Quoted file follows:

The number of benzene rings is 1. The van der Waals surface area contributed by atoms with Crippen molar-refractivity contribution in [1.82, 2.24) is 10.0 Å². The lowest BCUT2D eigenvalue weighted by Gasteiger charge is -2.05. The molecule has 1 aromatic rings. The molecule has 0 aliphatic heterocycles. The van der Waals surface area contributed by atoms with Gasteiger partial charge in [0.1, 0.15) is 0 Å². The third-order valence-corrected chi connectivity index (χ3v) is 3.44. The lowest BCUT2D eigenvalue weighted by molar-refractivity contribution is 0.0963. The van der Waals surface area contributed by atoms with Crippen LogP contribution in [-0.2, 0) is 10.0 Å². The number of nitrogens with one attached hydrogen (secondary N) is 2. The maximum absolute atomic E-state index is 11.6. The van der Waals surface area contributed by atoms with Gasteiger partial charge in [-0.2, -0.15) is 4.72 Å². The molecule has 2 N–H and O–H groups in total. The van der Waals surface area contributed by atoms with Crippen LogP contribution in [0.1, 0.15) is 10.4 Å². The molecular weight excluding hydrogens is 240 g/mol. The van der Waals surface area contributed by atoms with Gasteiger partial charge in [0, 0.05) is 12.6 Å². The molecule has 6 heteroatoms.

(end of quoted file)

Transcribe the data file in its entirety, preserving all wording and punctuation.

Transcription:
The number of benzene rings is 1. The van der Waals surface area contributed by atoms with Crippen molar-refractivity contribution in [1.82, 2.24) is 10.0 Å². The lowest BCUT2D eigenvalue weighted by Gasteiger charge is -2.05. The molecule has 1 aromatic rings. The molecule has 0 aliphatic heterocycles. The van der Waals surface area contributed by atoms with Gasteiger partial charge in [0.1, 0.15) is 0 Å². The third-order valence-corrected chi connectivity index (χ3v) is 3.44. The lowest BCUT2D eigenvalue weighted by molar-refractivity contribution is 0.0963. The van der Waals surface area contributed by atoms with Crippen LogP contribution in [-0.2, 0) is 10.0 Å². The number of nitrogens with one attached hydrogen (secondary N) is 2. The maximum absolute atomic E-state index is 11.6. The van der Waals surface area contributed by atoms with Gasteiger partial charge in [-0.2, -0.15) is 4.72 Å². The molecule has 2 N–H and O–H groups in total. The van der Waals surface area contributed by atoms with Crippen LogP contribution in [0.1, 0.15) is 10.4 Å². The molecular weight excluding hydrogens is 240 g/mol. The van der Waals surface area contributed by atoms with Gasteiger partial charge in [0, 0.05) is 12.6 Å². The molecule has 6 heteroatoms.